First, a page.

In a recent post, I have the impression that rabbits might be asleep and not paying attention to completing the race… True, the old belief that plodding wins the race, but in the race of life, much strategy is needed to continue the race. This page has been loosely focused on minimalist texts and quotes that offer hope in a world seemingly filled with conflicting forces. It is going to increasingly be populated with creatures, including the Hare, that offer lessons within parables.

Rabbit1

A parable is a short story that illustrates a practical moral lesson; it is a simulative that expresses a relationship under which something else is figured. Many storytellers through the ages have used parables to reveal truths about human nature and relating to others in layered situations. I hope to continue this tradition in my own way.

A Jay ventured into an area with some peacocks during molting season. There were lots of feathers on the ground, but the feathers started to fly after the precocious jay tried to re-purpose some of the discarded plumage by tying them to his tail and head. He thought himself quite a sight and strutted towards the peacocks with great swagger.

Ah Oh Bird

Disheartened, the Jay was compelled to return to his own kin-birds. Design by Meredith Eliassen, 2017.

As he approached the group, the peacocks quickly recognized the cheat and plucked his borrowed plumes. Disheartened and naked (they removed some of his feathers as well), the Jay was compelled to return to his kin-birds. However, as the other Jays observed his behavior from a distance, they were equally annoyed.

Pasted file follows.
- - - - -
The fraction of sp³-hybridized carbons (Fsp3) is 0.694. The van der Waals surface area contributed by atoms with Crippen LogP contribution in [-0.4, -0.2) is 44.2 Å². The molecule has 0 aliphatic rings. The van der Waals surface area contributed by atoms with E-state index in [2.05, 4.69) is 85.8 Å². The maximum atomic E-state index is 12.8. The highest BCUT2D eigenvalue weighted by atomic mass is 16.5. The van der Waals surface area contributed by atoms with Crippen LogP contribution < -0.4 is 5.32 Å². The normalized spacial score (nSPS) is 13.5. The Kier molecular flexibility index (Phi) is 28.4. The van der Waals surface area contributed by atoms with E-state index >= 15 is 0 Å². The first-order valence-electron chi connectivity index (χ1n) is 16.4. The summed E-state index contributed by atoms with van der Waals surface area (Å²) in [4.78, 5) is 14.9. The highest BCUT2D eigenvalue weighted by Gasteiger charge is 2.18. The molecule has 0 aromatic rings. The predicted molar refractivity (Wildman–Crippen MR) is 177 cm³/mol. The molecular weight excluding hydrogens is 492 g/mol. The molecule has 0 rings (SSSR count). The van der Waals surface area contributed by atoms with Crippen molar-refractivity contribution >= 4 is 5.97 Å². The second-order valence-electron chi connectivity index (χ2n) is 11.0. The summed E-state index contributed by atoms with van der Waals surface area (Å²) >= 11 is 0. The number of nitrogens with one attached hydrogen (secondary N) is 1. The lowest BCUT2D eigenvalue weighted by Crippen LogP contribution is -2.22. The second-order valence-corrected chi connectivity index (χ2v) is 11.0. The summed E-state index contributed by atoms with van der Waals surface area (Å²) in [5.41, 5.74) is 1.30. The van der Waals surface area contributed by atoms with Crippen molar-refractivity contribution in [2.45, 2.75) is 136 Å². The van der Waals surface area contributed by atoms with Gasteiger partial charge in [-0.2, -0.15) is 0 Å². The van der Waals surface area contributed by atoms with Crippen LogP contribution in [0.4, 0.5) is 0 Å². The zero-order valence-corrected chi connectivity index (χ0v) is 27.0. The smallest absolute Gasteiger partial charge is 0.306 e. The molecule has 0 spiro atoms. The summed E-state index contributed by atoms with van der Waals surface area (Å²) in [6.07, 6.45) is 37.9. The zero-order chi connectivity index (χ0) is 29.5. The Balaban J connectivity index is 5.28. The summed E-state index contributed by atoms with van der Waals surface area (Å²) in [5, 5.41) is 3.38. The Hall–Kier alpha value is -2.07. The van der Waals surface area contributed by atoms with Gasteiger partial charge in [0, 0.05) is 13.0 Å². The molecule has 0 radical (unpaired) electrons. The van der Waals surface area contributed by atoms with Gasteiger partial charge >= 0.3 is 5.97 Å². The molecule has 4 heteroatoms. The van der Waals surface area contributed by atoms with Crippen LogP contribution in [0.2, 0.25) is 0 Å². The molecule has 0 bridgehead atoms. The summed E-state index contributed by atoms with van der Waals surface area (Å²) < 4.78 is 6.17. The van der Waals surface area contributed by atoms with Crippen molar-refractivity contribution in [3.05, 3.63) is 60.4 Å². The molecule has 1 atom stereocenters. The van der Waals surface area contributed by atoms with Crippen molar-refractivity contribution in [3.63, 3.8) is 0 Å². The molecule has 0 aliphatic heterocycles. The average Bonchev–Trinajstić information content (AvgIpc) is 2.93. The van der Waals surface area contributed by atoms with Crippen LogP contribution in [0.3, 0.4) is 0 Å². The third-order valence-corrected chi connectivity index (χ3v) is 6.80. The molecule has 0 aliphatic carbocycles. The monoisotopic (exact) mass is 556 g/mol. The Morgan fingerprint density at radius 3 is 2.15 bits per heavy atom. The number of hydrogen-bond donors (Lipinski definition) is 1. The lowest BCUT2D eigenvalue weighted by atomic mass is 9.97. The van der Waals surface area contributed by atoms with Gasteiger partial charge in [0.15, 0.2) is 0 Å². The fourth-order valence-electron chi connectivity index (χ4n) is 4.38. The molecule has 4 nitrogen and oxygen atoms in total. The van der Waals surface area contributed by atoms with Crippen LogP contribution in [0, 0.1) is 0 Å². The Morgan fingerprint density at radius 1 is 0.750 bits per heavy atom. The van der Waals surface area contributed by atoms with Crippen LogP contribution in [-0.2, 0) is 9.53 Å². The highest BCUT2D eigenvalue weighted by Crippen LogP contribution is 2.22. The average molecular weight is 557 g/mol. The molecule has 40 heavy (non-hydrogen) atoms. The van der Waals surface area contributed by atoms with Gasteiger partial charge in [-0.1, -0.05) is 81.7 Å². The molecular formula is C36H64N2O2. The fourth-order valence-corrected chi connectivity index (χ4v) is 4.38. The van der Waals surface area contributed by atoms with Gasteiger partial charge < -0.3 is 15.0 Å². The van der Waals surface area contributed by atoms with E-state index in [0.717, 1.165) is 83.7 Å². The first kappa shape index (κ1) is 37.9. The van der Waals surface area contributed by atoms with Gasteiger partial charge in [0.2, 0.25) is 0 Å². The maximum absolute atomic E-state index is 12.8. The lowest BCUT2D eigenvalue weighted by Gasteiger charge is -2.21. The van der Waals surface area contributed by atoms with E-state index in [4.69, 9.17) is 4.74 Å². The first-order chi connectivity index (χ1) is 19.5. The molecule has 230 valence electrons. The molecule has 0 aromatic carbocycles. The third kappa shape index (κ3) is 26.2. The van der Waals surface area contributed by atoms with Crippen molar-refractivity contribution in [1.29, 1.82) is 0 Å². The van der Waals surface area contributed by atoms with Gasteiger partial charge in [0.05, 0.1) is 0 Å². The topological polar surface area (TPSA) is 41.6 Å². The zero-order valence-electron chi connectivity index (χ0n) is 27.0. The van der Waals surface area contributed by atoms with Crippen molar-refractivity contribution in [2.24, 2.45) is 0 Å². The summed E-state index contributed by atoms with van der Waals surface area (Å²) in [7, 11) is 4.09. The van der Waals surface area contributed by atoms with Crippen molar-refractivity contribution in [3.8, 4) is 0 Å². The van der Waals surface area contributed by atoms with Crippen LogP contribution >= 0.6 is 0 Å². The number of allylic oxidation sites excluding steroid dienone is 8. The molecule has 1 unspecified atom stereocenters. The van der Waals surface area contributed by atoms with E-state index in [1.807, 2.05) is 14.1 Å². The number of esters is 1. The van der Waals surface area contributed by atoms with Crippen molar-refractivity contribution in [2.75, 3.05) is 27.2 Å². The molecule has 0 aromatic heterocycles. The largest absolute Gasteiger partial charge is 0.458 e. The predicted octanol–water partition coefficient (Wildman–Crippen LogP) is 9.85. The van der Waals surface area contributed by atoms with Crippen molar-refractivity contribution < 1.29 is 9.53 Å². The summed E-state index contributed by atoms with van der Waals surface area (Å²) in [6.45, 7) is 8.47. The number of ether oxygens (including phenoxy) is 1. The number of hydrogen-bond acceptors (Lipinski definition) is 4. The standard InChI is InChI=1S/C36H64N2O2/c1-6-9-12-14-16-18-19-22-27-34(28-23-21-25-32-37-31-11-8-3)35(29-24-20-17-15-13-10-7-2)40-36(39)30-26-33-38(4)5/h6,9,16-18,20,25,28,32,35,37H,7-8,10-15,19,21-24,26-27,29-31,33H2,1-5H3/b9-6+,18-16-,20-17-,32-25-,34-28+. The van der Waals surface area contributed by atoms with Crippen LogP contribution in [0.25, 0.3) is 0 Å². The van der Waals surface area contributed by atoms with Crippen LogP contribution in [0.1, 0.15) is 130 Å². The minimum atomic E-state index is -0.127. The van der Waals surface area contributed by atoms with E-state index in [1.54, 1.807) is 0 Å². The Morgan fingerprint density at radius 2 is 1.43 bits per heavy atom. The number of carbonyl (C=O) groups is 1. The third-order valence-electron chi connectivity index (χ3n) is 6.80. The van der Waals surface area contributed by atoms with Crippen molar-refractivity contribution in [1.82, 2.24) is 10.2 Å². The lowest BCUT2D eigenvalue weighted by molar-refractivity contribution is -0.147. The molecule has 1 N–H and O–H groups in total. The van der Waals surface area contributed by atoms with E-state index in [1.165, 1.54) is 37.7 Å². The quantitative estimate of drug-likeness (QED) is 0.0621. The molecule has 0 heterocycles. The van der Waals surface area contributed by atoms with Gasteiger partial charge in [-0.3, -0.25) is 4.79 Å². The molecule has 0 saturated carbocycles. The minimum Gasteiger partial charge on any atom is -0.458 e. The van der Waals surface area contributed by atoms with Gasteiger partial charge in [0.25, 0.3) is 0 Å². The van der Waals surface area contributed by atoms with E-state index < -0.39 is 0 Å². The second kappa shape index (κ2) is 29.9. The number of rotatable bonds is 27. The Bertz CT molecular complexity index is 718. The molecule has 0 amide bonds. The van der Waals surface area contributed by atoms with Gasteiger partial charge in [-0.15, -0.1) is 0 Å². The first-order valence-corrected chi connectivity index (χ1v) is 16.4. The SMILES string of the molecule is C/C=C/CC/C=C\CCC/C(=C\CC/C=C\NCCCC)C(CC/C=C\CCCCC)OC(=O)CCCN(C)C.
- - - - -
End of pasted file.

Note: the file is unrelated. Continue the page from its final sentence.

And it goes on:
Turning their backs to the Jay, the understanding among all the birds was clear: it is not only fine feathers that make fine birds.

It’s never wise to compare yourself to others.

Fish

Fish design by Meredith Eliassen, 2017.

Earlier in the day, a fisherman was drawing up a net from the sea that was full of all sorts of fish. While the big fish were all caught and hauled into the ship, a little fish escaped through the net mesh and swam back into the deep. As he crossed paths with more big fish, the little fish was grateful that his seeming insignificance was actually his safety net.

replenish harmony

Inspired by Zuni carving, this design is by Meredith Eliassen, 2017.

Frog sings the songs that summon the rains to our earth and cleanse and purify the soul as well as replenish harmony.

Frog Replenish Harmony Notecard

 

 

humming

Inspired by a Native American kachina doll motif, this design of a hummingbird warrior is by Meredith Eliassen, 2017.

The hummingbird warrior resides with each of us – the courage to fly in any direction: forwards, backwards, up and down, even as we appear motionless. Darting here, there, and everywhere this warrior embodies paradox that surfaces joy and love.

For Ian.

Hummingbird Warrior postcard

 

 

 

flowertime

Inspired by a Native American bear carving, this design is by Meredith Eliassen, 2017.

Bear has the ability to hibernate, the capacity to quiet the mind to digest life experiences. The power of introspection throughout winter seeking the sweetness of truth bears fruitage throughout flowertime.

Don’t Rush Flowertime postcard

Plodding

Aesop’s fable of the Tortoise and the Hare designed by Meredith Eliassen, 2017.

The Hare boasted of his speed within a congregation of animals: “I’ve never been beaten when I run at my full speed.” Then he put forth a challenge to all of his animal friends: “Does anybody care to race me today?”

The tortoise quietly stepped forward: “I accept your challenge.”